Girls aged between 15 and 24 are three times more likely to be infected with HIV/Aids than boys in the same age group, due to sex tourism and the so-called “sponsor” culture in the Coast region.
According to the National Aids Control Council Coordinator for the Coast region Julius Koome, young girls flocking to the beaches in Diani, Mombasa and Kilifi are vulnerable to sex predators.
“HIV is a major issue among young women and adolescent girls. The probability of girls contracting the virus is two to three times higher than boys in Kilifi, Taita Taveta, and Kwale counties due to sponsor culture, early marriage and sex tourism,” he said.
He said according to 2013 to 2015 statistics, the region experienced 62 per cent new infections with 31 per cent in girls aged 15 to 24 years.
He spoke during the launch of a Girls Act Project, which aims to prevent new HIV infections and to improve access to holistic healthcare which includes testing and treatment of HIV-positive patients.
46% NEW HIV INFECTIONS AMONG THOSE AGED 15-24
The project was launched by the AIDS Healthcare Foundation (AHF), at the Wild Waters Centre in Mombasa, where 200 girls from underprivileged families from Kilifi and Mombasa counties were taught about HIV.
AHF, a global non-profit organisation that provides HIV prevention, testing and treatment, operates in 39 countries including Kenya, and so far it has reached over 15,000 young women and girls in Kenya, since the Girls Act Project was launched in 2016.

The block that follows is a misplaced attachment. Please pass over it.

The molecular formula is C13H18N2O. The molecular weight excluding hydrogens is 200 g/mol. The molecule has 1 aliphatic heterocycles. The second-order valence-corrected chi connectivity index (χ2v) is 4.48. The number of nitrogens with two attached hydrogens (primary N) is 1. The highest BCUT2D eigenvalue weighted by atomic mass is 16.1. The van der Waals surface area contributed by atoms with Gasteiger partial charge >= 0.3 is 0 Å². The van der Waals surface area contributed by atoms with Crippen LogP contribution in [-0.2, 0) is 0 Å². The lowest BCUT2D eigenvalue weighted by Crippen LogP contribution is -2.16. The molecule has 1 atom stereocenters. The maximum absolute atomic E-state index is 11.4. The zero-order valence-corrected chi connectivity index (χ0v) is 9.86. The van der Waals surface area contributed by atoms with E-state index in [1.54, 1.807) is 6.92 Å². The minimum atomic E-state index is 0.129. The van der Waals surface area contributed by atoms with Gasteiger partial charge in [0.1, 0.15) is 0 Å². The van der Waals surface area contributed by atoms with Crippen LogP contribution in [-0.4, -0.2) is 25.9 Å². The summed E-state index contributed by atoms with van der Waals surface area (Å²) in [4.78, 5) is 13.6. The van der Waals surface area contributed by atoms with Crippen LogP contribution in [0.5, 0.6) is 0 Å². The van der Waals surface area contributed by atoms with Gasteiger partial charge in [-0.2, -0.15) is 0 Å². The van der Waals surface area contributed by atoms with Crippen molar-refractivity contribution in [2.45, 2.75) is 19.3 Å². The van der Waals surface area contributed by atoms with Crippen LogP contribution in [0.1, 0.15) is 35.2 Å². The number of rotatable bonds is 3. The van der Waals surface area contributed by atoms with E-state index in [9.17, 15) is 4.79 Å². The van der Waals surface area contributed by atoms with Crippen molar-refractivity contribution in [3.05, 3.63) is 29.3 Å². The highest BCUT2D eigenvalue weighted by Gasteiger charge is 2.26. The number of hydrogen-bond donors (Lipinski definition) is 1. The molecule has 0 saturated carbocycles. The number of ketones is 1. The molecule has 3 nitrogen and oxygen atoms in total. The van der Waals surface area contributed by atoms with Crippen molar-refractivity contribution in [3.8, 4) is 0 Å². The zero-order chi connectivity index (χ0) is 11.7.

AHF Africa Deputy Bureau Chief Wamae Maranga said the initiative is aimed at reducing new HIV infections among adolescent girls and ensuring all adolescent girls living with HIV are enrolled and retained in care and treatment.
“With statistics indicating that 46 per cent of all new HIV infections occur among young people aged 15 to 24 years, it is important to focus on this group.
“We also want to empower young women and girls by boosting their self-esteem,” said Dr Maranga, emphasising that the group needed psychosocial support and information on the dangers of engaging in early sex, as a way of curbing new infections.
The new initiative is also meant to increase health-seeking behaviour among youth in this age group, as well as to reduce stigma against HIV-positive people.
“We are incorporating recreational exercises and talent development alongside education, to pass on information that touches on HIV/Aids,” the organisation’s senior public relations manager Oluwakemi Gbadamosi, said.
The Girls Act Project was first launched in Nigeria, Uganda and South Africa, before spreading its wings to Kenya, where AHF has projects in nine counties including Nairobi, Kisii, Nakuru, Turkana, Homa Bay, Murang’a, Kilifi and Makueni.
NACC Coordinator for the Coast region Mr Koome said that the initiative would help more girls and young women know their HIV status, as well as equip them with information to help them make informed choices to safeguard their health.
He added that in addition to sexual exploitation, early marriage and drug abuse (sharing needles) had led to high HIV infection rates among girls and young women, as well as alarming school dropout rates.
Author: WINNIE ATIENO